Your current filters are…
The 90’s introduced people to the wonders of dial-up internet, screen names, and the pursuit of digital romance. The only problem was, we never really knew who was on the other end of the screen. Today, there’s a higher level of transparency thanks to the explosion of social networks and dating sites. We voluntarily share our real names, photos, and personal information. But has our capacity for honesty changed online dating? Traditionally, dating sites have used algorithms that rely on user profiles and personal preferences to create matches, but what if the information submitted isn’t true? Sites such as Match.com are evolving their methods to provide more accurate results – like pairing algorithms with user behavior. We’ll hear from innovators in the digital dating world and get unique insights from people who’ve searched for love online. We’ll also see how technology is changing the dating game. Come find out the answer to the burning question: Has the internet made dating easier?
by Amy Webb
I was tired of terrible first dates. When I decided to try online dating, I wasn’t going to let my profile mugshot and a few lines about me decide my fate. Instead, I did what any enterprising young woman in my position would do: I gamed the system! I created a series of male user profiles, registered a bunch of accounts and logged in as men. For weeks, I studied all the women using that service and collected data on the ones who seemed most popular.
I eventually compiled everything into a deep data analysis. Then, I logged back into the service...this time as a woman...and created a profile using my own information, but skewed to the trends I uncovered. Within a week I had the most popular profile on the service. Two months later I was dating the person who would later become my husband.
What I learned: Most people don't understand their audiences. In this session, I’ll detail how I gamed online dating...and what that means for anyone trying to land a committed relationship with their users.
In today’s online social world, most people maintain several different social profiles that span across friends, business networking, online dating and entertainment/lifestyle. One person’s public persona on each of these different types of social sites could be vastly different than the information they will share on the others. What are the psychologies and mental models at play that provide a preconceived notion of what personal information should be shared in different contexts? What challenges does each profile team face in overcoming such pre-existing beliefs?
Discuss why online social users create unique personas between these different sites, why the content that is shared across these different communities can be so dramatically different and what challenges the social media industry faces in regards to contending with fundamental human psychology. Particants on this panel include leads from Match.com, LinkedIn and TripIt.
Why is it that out of 40M online daters in the U.S., only 1.3M are on the largest paid site? Even dating sites that don’t brand themselves as catering to a niche tend to attract certain types of daters. And there are no universal rules. Take NY for example: 20something social go-getters favor HowAboutWe while professionals are on Match.com. 30something entrepreneurs crave Okcupid while the traditional-valued join eHarmony. Yet the same group of people in Austin will yield different results. How do users choose the site they’re on, what inspires brand loyalty, and how do companies uncover useful data on consumer decisions? The dating industry is a great case for this phenomenon, but the issue touches nearly every consumer-facing industry. The result? Companies are battling it out for users. What makes one person choose Foursquare over Gowalla, or Groupon over LivingSocial? In a never-before-seen meeting of the dating giants, we’ll delve into the enigmatic consumer mind.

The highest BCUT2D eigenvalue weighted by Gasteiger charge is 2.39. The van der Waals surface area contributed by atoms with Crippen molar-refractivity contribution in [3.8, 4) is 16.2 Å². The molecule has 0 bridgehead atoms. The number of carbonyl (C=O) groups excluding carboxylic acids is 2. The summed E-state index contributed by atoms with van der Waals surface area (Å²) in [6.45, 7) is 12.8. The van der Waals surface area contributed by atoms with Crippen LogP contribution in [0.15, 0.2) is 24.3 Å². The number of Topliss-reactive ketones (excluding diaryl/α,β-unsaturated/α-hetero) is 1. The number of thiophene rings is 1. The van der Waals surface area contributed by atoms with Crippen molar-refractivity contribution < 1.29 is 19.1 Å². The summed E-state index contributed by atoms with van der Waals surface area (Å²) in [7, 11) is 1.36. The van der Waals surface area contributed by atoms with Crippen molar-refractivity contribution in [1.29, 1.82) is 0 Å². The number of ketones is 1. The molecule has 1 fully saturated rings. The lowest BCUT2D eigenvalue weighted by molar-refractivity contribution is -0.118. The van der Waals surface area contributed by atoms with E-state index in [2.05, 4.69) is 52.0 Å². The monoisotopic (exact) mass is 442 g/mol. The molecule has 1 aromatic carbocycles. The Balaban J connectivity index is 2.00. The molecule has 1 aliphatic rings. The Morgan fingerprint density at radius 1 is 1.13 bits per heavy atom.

We’re living in an age when even powerful politicians can’t keep track of their digital dating trail. Employers and exes are likely reading your words. How can you write about sex, participate in online dating and social networking sites, and still maintain your privacy? Bloggers and authors Violet Blue (sex author, tech columnist; @violet blue and tinynibbles.com), Rachel Kramer Bussel (Lusty Lady, Best Sex Writing series editor), Twanna A. Hines (Funky Brown Chick®, The Late Sex Show with Twanna Hines), and Samhita Mukhopadhyay (author, Outdated: Why Dating is Ruining Your Love Life, Executive Editor, Feministing.com).
Social media has made finding love easier: reconnecting with your college sweetheart on Facebook, broadcasting emotions on Twitter and maybe even finding your soul mate on a mobile dating app.
Americans will spend near a billion dollars on online dating in 2011. A 2002 article by Rufus Griscom in Wired stated, "Twenty years from now, the idea that someone looking for love without looking for it online will be silly… Serendipity is the hallmark of inefficient markets, and the marketplace of love, like it or not, is becoming more efficient."
A survey by the American Academy of Matrimonial Lawyers found that two-thirds of divorce cases have used evidence from Facebook. Dating sites and social media outlets facilitate infidelity and exploitation in a relationship as efficiently as they bring couples together. Plus smart, professional 20-somethings are sexting with abandon. See gaffes by Anthony Weiner, Tiger Woods and et al. Are these technologies a blessing or a burden? Will the personal and professional continue to collide in dramatic ways?
9th–13th March 2012